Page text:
Wednesday, April 27, 2005

Macau: An Improbable City

I am soon off to the China-Hong Kong ferry terminal to catch the next boat to Macau, so I must be brief. But yesterday as I edited our Chinese soundfiles for our soon-to-be-launched Mandarin product for Macau, I pondered the appropriateness of Macau making most of its livelihood from gambling.

Of course, it has not been a new thing, gambling in Macau. After Hong Kong Governor MacDonnell's controversial experiment in legalized gambling in Hong Kong in the 1860s was ended (due to its success, making up 20% of annual government revenues), the Macau government happily took on the business as a way to make money. And money was desperately needed - after the opium merchants had relocated themselves from Macau to Hong Kong, the city had become a backwater - and typhoons and attacks by Qing dynasty troops had done nothing to improve conditions.

But the very fact that a Portuguese Macau survived in the face of that Qing attack is a miracle, and if the tape of history were to be replayed again (kudos to Stephen Jay Gould, the late great naturalist for that turn of phrase), it is incredibly against the odds that Macau would have survived the attack. But, despite the city's apparent record of historic failures and missed opportunity, the gods of luck and chance have always favored the city. For what else could explain how Colonel Mesquita, in 1849, was able to take the city's only howitzer, and with one shot (after which the howitzer malfunctioned) he was able to wipe out the senior leadership of the Qing forces massing in a nearby fort? His subsequent foolhardy charge with only a score of men against a far greater force was then successful because of the confusion sown by that miraculous shot.

What is even more improbable is that this was not even the first time Macau had enjoyed a turn of outrageous fortune in armed conflict. Over two centuries earlier, on a sultry June day in 1622, a large invading Dutch fleet sailed into Macau roads, and began bombarding it from all sides. Apparently the 900 Dutchmen were aware of the fact that most of the Portuguese of the city were abroad, and that the city had but 150 ill-organized defenders. After a day of unceasing cannonades, they landed their main party at Cacilhas beach, near where the ferry terminal is today. What they had not counted on was the ferocity of some unorthodox defenders, including some of Macau's African slaves. Apparently an African woman dressed as a man, killed two Dutchmen with her prong!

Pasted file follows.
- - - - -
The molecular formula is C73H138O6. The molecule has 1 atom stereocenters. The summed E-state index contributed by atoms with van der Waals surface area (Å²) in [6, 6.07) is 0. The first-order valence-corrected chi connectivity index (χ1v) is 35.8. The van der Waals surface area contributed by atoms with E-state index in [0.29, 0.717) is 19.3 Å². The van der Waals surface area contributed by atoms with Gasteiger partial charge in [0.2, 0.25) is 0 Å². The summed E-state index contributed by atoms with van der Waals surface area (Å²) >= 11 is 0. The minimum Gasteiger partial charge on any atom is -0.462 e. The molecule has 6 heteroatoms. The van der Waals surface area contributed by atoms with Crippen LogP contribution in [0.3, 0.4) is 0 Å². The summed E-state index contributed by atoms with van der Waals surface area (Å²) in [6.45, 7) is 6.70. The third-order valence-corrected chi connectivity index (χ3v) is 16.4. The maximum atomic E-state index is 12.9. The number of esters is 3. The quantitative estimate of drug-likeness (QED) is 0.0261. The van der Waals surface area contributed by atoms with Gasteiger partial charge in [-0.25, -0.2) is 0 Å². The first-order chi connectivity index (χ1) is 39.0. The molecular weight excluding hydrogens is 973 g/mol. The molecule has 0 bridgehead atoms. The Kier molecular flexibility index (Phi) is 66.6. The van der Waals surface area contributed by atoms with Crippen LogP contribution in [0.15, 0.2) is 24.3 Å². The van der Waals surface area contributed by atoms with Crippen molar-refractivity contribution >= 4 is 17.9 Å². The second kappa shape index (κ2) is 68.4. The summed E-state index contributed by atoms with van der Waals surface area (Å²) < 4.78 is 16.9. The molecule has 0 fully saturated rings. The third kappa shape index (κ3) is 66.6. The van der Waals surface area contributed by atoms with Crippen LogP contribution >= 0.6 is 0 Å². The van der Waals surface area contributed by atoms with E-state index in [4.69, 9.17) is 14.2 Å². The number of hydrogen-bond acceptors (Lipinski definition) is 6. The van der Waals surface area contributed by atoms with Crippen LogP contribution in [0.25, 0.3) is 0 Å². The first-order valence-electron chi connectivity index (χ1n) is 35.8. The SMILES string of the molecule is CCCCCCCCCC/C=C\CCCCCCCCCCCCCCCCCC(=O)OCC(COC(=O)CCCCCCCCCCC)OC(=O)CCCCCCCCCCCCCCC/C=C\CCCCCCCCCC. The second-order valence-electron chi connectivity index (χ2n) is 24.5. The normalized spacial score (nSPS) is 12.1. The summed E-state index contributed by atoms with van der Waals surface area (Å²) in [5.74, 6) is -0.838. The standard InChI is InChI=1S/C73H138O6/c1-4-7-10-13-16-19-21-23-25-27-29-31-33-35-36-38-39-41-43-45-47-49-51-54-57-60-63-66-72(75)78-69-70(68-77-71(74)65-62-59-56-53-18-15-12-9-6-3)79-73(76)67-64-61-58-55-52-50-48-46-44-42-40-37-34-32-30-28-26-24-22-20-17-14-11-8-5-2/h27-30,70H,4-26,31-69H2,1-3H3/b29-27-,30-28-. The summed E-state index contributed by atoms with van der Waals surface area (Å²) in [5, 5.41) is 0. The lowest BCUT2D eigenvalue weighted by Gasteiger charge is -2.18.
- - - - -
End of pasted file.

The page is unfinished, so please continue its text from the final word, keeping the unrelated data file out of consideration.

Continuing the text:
Still, none of that heroism and bravery would have stemmed the tide, had an urbane, Jesuit man of letters, Father Jeronimo Rho, not stood on the northeastern parapets of the Monte fort, surveying the tide of battle near Guia Hill. Apprised of the situation, and proficient in gunnery, he, the only defender atop the Monte Fort, loaded a cannon and fired it at the main body of Dutchmen. On his first shot, he hit the Dutch gunpowder magazine, which killed many of the attack's leaders and scattered many others. Upon this cue, the citizens of Macau burst from their houses, sensing a turn in the tide. In desperate, bloody, hand-to-hand fighting, the 900 Dutchmen were dispatched or repelled.

So consider, if you will, that Macau has benefited from not one, but two incredible strokes of luckthat would otherwise have meant a completely different course in history for the city. Firstly, it puts today's Macau and its reliance on chance, luck and gambling into perspective, a city that has defied the odds by its very existence. And also, it explains that underlying assumption of all gamblers that play against the house when the odds are weighted towards the house - that there is a God - for I, for one, have never met an atheist gambler! For you must logically believe in some higher power that will grant you 'luck', 'luck' that will overcome the odds against you, when you play a game of chance.

Is it perhaps now clearer, then, that casinos, churches and temples not just co-exist, but are complementary to each other?

No comments: